Kopa

Kopa helps you find interesting people in your neighborhood attending the same event that you are heading to. You can offer a ride to them or join their ride to the event. Apart from saving on fuel and commute, Kopa lets you forge useful relationships with like-minded people. Isn’t that one of the important things you look forward to attending an event?

What’s in a name?

A lot of people, well, at least, a few asked about our product names. So, here’s the story. When we did our digital metering app, we focussed on Bangalore. So, naming the app in Kannada felt right. But, Bangalore has large populations of speakers of other languages too. While scouting for options, I happened to read about ideophones, words that “sound like what they mean” or, as Wikipedia says “words used by speakers to evoke a vivid impression of certain sensation or sensory perceptions, e.g. smell, color, shape, sound, action, or movement.” It sounded like a neat idea to name the app with an ideophone. It’ll evoke the same impression in people speaking different languages, right? Given that the bulk of the Bangalore population speaks some Dravidian language or other, the choice fell on Suruk, which connoted diligence, speed, sharpness etc. signifying what Suruk does. And, it helped that www.suruk.com was available. It was nice also because, between us, we spoke Tamil, Telugu, Malayalam, and Kannada (apart from English and Hindi). We picked Ideophone as the name of the company and thought that we’ll name each of our apps and services with an ideophone. As for SOS app, it was difficult to call it anything other than SOS itself. We excused ourselves saying that, if Morse code was a language, SOS would be an ideophone in that language. So much of retrofitting. Pika (Photo by Alastair Rae) Then came our railway wakeup alarm service. We were looking at numerous ideophones and chanced upon Pika, a Belarusian and Himalayan rodent that alerts other animals with a characteristic sound ‘pika’ (audio). What a linguistically and ecologically fitting find! But, we realised that most people pronounce pika as peeka as well as that the rodent is everywhere in search results. So, we called it Pyka. Don’t know from where we’ll pick the name for our future products, but http://ideophone.org/ would be one place where we’ll look at. I’m sure there would be several interesting stories behind naming products. If you know of any, please share it in the comments. Update: Mark Dingemanse (http://www.mpi.nl/people/dingemanse-mark), a linguist from Max Planck Institute of Psycholinguistics and expert on Ideophones, likes our naming and has written a blog post at http://ideophone.org/ideophones-around-the-web-ideophones-and-product-naming/. Thanks Mark.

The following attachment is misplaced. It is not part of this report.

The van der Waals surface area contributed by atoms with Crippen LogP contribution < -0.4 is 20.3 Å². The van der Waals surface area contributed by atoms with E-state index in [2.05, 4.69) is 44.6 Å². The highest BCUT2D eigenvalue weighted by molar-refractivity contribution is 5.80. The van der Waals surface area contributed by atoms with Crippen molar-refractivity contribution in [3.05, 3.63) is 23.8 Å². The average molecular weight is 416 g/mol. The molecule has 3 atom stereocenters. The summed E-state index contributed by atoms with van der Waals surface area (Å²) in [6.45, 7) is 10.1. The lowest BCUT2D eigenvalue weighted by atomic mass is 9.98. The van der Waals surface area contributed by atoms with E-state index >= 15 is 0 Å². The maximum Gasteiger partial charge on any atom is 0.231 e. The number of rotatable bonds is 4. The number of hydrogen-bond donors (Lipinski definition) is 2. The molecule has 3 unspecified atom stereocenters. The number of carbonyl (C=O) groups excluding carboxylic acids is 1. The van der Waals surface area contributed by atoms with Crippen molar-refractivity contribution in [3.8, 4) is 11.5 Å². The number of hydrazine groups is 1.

How Pyka calls from the cloud?

A few months ago, when we were brainstorming Pyka, we realised that a reliable and scalable telephony system is critical. That’s when I started exploring platforms that would meet our requirement. One of the cloud telephony platforms widely recommended across various forums was Twilio. I stumbled across this amazing twilio demo and this is now my personal benchmark for a good product demo. Though I was happy with the features, outgoing calls to India were a bit expensive (about Rs.4 per call). I came to know about TringMe, an Indian cloud telephony platform and they had better pricing and we built our proof of concept using that. We were convinced with the idea and started building the whole framework. All we wanted was to play an audio message when the user picks up the call. This wasn’t possible directly in TringMe and we had to internally place another call to achieve it. Just then, our friend Raja of Hexolabs suggested Tropo. I found Tropo simpler than Twilio and, more importantly, the pricing was attractive. Making an outbound call to a phone number and playing an audio was as simple as, <?php call(“+91955550100”); say(“welcome.mp3”); ?> We finally decided to go ahead with Tropo for our MVP after we saw their excellent customer support. Our queries were answered within a couple of hours and this gave us complete confidence. We wanted fine-grained control on the outgoing calls as our system had to call multiple times till the user picks up the call. After we completed the MVP pilot testing, we wanted to build a robust platform with redundancy. We had to keep the cost per call low as well. That’s when we came across Mobme, whose call rates were lower and they had a very rich response format. Their support team was responsive too. So, now we use Mobme for our voice calls for Pyka with an automatic fallback on Tropo. Some of the interesting telephony startups that I came across during this time are Exotel, KooKoo and Miglu. Let us know if there are other interesting cloud telephony platforms that I might have missed.